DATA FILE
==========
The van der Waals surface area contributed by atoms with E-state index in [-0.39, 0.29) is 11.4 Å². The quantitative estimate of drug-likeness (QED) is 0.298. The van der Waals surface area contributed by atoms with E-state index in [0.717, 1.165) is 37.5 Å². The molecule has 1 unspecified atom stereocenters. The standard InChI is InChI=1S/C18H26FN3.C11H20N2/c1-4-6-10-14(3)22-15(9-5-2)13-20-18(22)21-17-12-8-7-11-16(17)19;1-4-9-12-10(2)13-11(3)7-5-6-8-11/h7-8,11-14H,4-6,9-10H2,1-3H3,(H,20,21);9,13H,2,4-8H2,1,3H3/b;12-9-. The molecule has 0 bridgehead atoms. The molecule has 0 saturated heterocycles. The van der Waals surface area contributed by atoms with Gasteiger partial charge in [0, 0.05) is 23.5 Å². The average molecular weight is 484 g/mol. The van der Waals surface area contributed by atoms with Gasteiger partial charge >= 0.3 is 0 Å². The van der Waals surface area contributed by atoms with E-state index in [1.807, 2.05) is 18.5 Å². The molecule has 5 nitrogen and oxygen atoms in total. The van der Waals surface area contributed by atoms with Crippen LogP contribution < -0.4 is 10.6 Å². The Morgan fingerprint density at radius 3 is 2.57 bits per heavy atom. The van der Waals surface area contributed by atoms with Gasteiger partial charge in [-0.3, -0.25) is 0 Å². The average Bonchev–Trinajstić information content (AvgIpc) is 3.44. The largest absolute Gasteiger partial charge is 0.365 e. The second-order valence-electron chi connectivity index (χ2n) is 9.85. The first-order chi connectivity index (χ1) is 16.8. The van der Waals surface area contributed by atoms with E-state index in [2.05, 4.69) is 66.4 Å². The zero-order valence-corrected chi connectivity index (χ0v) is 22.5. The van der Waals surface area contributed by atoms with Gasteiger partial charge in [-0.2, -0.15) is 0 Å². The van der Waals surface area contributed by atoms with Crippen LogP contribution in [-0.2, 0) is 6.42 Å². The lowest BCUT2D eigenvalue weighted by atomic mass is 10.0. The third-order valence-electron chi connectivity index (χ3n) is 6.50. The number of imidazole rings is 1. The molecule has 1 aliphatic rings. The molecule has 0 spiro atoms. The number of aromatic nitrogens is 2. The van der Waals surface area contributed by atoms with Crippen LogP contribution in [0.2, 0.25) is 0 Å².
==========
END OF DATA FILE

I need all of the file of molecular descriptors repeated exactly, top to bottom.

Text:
The van der Waals surface area contributed by atoms with E-state index in [-0.39, 0.29) is 11.4 Å². The quantitative estimate of drug-likeness (QED) is 0.298. The van der Waals surface area contributed by atoms with E-state index in [0.717, 1.165) is 37.5 Å². The molecule has 1 unspecified atom stereocenters. The standard InChI is InChI=1S/C18H26FN3.C11H20N2/c1-4-6-10-14(3)22-15(9-5-2)13-20-18(22)21-17-12-8-7-11-16(17)19;1-4-9-12-10(2)13-11(3)7-5-6-8-11/h7-8,11-14H,4-6,9-10H2,1-3H3,(H,20,21);9,13H,2,4-8H2,1,3H3/b;12-9-. The molecule has 0 bridgehead atoms. The molecule has 0 saturated heterocycles. The van der Waals surface area contributed by atoms with Gasteiger partial charge in [0, 0.05) is 23.5 Å². The average molecular weight is 484 g/mol. The van der Waals surface area contributed by atoms with Gasteiger partial charge >= 0.3 is 0 Å². The van der Waals surface area contributed by atoms with E-state index in [1.807, 2.05) is 18.5 Å². The molecule has 5 nitrogen and oxygen atoms in total. The van der Waals surface area contributed by atoms with Crippen LogP contribution < -0.4 is 10.6 Å². The Morgan fingerprint density at radius 3 is 2.57 bits per heavy atom. The van der Waals surface area contributed by atoms with Gasteiger partial charge in [-0.3, -0.25) is 0 Å². The average Bonchev–Trinajstić information content (AvgIpc) is 3.44. The largest absolute Gasteiger partial charge is 0.365 e. The second-order valence-electron chi connectivity index (χ2n) is 9.85. The first-order chi connectivity index (χ1) is 16.8. The van der Waals surface area contributed by atoms with E-state index in [2.05, 4.69) is 66.4 Å². The zero-order valence-corrected chi connectivity index (χ0v) is 22.5. The van der Waals surface area contributed by atoms with Gasteiger partial charge in [-0.2, -0.15) is 0 Å². The van der Waals surface area contributed by atoms with Crippen LogP contribution in [-0.2, 0) is 6.42 Å². The lowest BCUT2D eigenvalue weighted by atomic mass is 10.0. The third-order valence-electron chi connectivity index (χ3n) is 6.50. The number of imidazole rings is 1. The molecule has 1 aliphatic rings. The molecule has 0 spiro atoms. The number of aromatic nitrogens is 2. The van der Waals surface area contributed by atoms with Crippen LogP contribution in [0.2, 0.25) is 0 Å².